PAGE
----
Facebook privacy has been in the news lately with many users thinking that the privacy settings on the site are too darn complicated, and also hidden deep inside the settings.
As a result information may be publicly available which users may have no intention to share with the world.
Facebook itself is not really helpful when it comes to information that they share about a specific user. That user could take a day off and poke around in the vast and extensive settings that affect a user's privacy, but that's not really a practical thing to do.
A better approach is to request all data from Facebook's new api to see which information are revealed about a specific Facebook user.
What does Facebook publish about you and your friends is such an online service. All it takes is to enter a Facebook username, name, email address or keywords to display information about that user directly on the service's page.
It will display the user's name, profile picture and other information if they are publicly available. This includes friends, family, events, activities, posts, notes, likes and more.
The tool is pretty handy as it reveals which information is shared publicly with anyone who uses the api to retrieve user information.
Users who notice that information are publicly available might want to check their Facebook privacy settings to block those information.
Update: The service is not available anymore and we are not aware of a related service right now that can display the same information.
You could however run a manual search to find out what Facebook reveals about you. First, open your profile page on Facebook using a different browser to simulate guest access to the page.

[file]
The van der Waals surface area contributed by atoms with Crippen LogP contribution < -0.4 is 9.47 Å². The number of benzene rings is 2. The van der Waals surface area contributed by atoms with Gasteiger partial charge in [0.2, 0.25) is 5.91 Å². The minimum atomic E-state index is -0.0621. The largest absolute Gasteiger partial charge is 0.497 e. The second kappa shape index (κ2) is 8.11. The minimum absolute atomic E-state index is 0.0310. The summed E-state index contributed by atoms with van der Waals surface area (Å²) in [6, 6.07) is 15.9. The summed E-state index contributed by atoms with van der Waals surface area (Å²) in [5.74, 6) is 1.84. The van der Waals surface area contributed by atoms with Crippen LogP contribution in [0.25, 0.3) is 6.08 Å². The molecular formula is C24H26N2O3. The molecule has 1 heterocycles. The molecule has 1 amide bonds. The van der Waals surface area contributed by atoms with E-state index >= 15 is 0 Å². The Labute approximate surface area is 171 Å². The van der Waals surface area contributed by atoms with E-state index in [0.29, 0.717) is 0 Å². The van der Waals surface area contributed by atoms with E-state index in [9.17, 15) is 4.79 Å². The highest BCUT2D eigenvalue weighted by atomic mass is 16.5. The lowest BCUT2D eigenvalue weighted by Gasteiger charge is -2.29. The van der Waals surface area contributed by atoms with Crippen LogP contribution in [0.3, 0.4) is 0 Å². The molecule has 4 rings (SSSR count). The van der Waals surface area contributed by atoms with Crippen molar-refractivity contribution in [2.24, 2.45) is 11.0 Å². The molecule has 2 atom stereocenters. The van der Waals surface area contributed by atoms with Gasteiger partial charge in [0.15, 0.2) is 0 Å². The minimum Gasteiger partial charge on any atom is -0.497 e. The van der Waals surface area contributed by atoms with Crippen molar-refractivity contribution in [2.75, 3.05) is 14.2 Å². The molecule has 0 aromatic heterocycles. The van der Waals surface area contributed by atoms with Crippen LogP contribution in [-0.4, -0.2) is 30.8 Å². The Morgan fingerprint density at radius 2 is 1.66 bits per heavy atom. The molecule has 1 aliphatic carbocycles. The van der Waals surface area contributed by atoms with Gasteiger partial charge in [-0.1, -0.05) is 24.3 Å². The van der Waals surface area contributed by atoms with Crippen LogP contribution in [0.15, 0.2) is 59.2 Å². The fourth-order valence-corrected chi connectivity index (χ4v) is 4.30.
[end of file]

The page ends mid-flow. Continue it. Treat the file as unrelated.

All information presented on it are publicly available. You may modify the information to add or remove data from the page.
Please note that other data may be accessible via apis that is not directly displayed on the public profile page. It is therefore suggested to go through all privacy settings on Facebook, and modify them to block any data from being leaked that you don't want out there in the open.
Another alternative is to find out what Facebook knows about you, and go from there.
Advertising revenue is falling fast across the Internet, and independently-run sites like Ghacks are hit hardest by it. The advertising model in its current form is coming to an end, and we have to find other ways to continue operating this site.
We are committed to keeping our content free and independent, which means no paywalls, no sponsored posts, no annoying ad formats (video ads) or subscription fees.
If you like our content, and would like to help, please consider making a contribution:
Ghacks is a technology news blog that was founded in 2005 by Martin Brinkmann. It has since then become one of the most popular tech news sites on the Internet with five authors and regular contributions from freelance writers.